Want to make a great impression and a great investment? Landscape your home.

A 2013 National Association of Realtors survey revealed that curb appeal is important to 71% of homebuyers. If a customer doesn’t like the front of the house, which includes landscaping, they may not go inside.

Homeguides’ Cam Merritt says landscaping is one of the few home improvements you can make that not only adds instant impact but also increases in value as the years go by. Interior decor and design go out of style, appliances wear out, but quality plants grow fuller each year.

A well landscaped home has a significant price advantage over a home without. That advantage ranges from 5.5% to 12.7% translating into an extra $16K to $38K in value on a $300,000 home.


Are retirement accounts and investments confusing to you?

Christine wrote me with this question:

I have worked several different jobs. I have retirement money affiliated with each employer. I am considering consolidating to one new account, but I am confused on who to invest with and what type of account to open? Your suggestions would be greatly appreciated.

Christine, you have a few basic options to consider:

  1. Leave your money in your former employer's plan, if your former employer permits it.
  2. Roll over your money to a new 401(k) plan, if this option is available.
  3. Roll over your money to a Traditional IRA.
  4. Roll over your money to a Roth IRA.
  5. Take a cash distribution.

First, be sure it is to your advantage to move the money from your former employer’s 401K plan.  It you are allowed the same options and controls over the account as an existing employee, it may be to your benefit to leave the money where it is.  Ask a professional financial advisor to help you analyze this option.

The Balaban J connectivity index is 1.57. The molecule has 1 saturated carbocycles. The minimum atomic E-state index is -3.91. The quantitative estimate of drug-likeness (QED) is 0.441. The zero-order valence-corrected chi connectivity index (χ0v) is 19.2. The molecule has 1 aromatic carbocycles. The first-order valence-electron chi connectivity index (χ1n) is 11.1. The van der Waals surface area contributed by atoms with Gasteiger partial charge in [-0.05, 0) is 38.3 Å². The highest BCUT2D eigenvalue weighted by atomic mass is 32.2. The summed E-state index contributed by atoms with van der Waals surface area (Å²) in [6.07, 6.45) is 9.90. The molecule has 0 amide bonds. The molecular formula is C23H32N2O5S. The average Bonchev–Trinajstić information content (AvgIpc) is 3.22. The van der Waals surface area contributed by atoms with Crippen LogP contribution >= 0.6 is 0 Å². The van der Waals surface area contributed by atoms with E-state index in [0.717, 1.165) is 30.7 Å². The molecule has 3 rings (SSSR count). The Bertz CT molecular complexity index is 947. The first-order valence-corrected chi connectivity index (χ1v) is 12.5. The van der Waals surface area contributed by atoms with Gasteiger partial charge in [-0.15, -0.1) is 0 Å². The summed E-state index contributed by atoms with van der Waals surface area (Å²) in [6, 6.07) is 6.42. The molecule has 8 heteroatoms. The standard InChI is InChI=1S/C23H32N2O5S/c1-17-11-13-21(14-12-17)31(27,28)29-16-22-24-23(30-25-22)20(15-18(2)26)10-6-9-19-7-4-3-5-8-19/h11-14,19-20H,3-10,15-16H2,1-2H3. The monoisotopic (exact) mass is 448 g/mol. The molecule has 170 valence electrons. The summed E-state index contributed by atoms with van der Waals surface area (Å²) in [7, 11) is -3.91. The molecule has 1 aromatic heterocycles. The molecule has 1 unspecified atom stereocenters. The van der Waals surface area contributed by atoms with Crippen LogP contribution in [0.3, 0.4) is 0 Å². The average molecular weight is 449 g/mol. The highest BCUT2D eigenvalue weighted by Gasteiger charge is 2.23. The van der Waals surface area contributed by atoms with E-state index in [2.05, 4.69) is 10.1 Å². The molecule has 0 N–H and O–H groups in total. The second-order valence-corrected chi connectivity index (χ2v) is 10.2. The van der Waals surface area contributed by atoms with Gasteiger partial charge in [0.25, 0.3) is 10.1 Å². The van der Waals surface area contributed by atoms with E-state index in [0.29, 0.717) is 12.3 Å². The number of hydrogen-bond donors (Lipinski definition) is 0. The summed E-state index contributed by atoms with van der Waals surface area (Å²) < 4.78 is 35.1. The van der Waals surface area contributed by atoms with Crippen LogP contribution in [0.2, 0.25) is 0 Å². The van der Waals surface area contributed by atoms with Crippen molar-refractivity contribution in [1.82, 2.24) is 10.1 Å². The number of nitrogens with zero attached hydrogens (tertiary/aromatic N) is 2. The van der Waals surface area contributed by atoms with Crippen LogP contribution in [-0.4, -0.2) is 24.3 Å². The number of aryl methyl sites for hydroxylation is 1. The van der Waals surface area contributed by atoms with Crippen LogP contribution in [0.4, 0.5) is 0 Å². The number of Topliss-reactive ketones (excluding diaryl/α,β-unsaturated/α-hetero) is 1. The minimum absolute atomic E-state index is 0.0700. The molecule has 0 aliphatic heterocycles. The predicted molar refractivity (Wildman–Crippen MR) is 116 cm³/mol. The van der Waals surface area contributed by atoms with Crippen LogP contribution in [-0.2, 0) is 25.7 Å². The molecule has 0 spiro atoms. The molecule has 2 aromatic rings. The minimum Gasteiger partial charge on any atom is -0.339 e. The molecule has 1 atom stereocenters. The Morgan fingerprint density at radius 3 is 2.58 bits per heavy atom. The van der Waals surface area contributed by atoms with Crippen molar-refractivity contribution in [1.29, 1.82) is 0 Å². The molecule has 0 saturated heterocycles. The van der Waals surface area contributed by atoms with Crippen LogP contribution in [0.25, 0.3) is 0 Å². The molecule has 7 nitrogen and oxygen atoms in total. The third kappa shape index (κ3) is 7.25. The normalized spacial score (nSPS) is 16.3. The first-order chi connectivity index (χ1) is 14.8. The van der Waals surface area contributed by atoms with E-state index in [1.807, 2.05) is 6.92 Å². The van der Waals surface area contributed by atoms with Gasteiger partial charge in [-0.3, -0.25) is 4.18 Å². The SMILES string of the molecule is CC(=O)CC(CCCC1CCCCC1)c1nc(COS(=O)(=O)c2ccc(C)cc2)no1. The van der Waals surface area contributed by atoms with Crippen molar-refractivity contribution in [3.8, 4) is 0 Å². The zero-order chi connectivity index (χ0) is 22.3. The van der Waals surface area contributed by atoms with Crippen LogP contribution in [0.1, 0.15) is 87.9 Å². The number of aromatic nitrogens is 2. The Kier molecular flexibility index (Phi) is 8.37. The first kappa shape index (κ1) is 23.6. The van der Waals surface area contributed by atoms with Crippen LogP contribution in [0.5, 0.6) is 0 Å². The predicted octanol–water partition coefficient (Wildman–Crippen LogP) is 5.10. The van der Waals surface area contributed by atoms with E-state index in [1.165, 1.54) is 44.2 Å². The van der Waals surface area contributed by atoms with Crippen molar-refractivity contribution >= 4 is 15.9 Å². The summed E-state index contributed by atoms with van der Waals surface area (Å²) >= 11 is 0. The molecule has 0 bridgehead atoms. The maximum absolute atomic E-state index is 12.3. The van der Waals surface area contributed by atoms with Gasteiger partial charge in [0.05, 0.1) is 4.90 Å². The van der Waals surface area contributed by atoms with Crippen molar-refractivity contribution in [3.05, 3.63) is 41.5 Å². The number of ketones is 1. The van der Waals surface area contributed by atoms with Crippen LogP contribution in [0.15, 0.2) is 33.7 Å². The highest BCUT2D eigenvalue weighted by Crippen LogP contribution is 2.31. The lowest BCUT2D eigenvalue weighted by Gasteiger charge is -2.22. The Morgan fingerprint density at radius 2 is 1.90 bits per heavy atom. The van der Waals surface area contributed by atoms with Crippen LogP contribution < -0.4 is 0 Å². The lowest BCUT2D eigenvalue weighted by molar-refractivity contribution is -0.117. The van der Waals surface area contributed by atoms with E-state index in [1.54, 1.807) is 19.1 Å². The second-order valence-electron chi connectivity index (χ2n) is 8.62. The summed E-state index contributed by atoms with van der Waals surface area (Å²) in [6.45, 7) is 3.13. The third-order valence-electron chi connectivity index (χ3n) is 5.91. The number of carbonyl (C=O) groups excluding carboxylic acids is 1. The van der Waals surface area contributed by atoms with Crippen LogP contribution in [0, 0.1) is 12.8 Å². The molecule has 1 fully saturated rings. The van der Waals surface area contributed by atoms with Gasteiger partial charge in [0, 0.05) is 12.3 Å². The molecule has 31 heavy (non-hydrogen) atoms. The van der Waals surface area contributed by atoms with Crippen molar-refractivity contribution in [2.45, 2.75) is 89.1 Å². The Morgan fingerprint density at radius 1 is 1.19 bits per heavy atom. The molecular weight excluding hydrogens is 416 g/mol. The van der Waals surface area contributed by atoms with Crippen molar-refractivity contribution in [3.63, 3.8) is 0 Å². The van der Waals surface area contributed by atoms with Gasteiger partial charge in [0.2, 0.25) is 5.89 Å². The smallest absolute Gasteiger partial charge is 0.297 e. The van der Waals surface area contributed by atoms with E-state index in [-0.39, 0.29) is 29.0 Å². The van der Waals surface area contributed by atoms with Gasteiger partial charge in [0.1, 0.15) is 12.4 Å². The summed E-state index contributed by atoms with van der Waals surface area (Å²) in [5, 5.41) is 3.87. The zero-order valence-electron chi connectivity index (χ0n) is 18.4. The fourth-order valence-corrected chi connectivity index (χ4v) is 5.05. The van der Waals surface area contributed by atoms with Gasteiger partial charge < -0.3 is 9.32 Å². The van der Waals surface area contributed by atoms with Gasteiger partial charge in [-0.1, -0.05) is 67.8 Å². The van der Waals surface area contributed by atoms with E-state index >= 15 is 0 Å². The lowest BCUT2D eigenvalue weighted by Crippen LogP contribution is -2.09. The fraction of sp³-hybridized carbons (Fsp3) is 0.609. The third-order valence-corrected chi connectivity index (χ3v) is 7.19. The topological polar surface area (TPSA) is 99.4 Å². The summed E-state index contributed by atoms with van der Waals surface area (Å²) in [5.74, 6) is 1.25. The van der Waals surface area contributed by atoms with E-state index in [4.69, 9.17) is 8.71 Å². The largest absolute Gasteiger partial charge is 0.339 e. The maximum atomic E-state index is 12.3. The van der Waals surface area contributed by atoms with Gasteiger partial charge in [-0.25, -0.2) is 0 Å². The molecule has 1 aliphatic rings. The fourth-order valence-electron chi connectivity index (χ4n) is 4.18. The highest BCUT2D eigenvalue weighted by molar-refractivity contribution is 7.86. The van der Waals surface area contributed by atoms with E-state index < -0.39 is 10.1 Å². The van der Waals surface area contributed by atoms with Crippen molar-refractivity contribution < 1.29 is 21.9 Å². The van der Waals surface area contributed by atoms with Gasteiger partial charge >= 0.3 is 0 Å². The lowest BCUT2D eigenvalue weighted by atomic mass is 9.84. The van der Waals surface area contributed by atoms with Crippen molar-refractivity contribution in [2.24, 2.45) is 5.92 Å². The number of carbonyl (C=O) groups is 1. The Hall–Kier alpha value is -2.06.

Are you being duped by advertisers?

In 1 John 15-16 the Apostle John instructed us to “not love the world nor the things in the world…. For all that is in the world, the lust of the flesh and the lust of the eyes and the boastful pride of life, is not from the Father, but is from the world.”

We are living in an age where companies are spending unbelievable amounts of money to cause us to desire the very things we have been warned to avoid. Advertisers have designed the availability of products and services to be as simple as a click away from your doorstep.

Companies hoping to grab the attention of consumers bombard the public with millions of messages per day.


Want to get rid of car payments for good? Buy a Freedom Mobile.

Right now the average duration of a car loan is 5.5 years.  That means you are likely paying interest and in some cases, high interest, for more than 60 months. About a fourth of all new car loans today are considered sub-prime, meaning the borrower has a blemished credit score and is paying higher interest rates.

If you are in that situation, here are a few ways to get out of this unnecessary expense.

First, cut back on all other expenses so you can pull together about $1,500 cash. 


Baywatch Bummer – Lessons from Divorce Issues

Originally posted at Christian Post July 15, 2016.

To learn Biblical answers to your financial questions, you can ask Chuck your questions by clicking here. Questions used may be lightly edited for length or clarity.

 Dear Chuck,

I saw recently that the former Baywatch star David Hasselhoff headed to court to try and challenge the judicial order to pay his ex-wife $21K a month in alimony. I’ve read his assets went from $1.2 million in the bank to $600 after his divorce. What happened here, and how can I avoid this kind of financial fall?

Bummed for Baywatch Star.

Dear Bummed,

After decades of being known as “the most watched man on TV,” actor David Hasselhoff said in legal documents that his finances are a disaster, telling the court that his monthly expenses are $72,415 a month, including $21K in alimony to ex-wife Pamela Bach, and more than $18K a month going to support his two adult children who live with him. He’s asking the court for some relief, including an end to the alimony payments from the breakup of his marriage in 2006.

There is a lot for all of us to learn from this tragic story.

Famous, infamous, or unknown to the world, it is best to work to stay married because divorce is disastrous for everyone. And it’s been that way from the very beginning. In Matthew 19, the Bible records this exchange between Jesus and religious leaders of the day on the subject of marriage.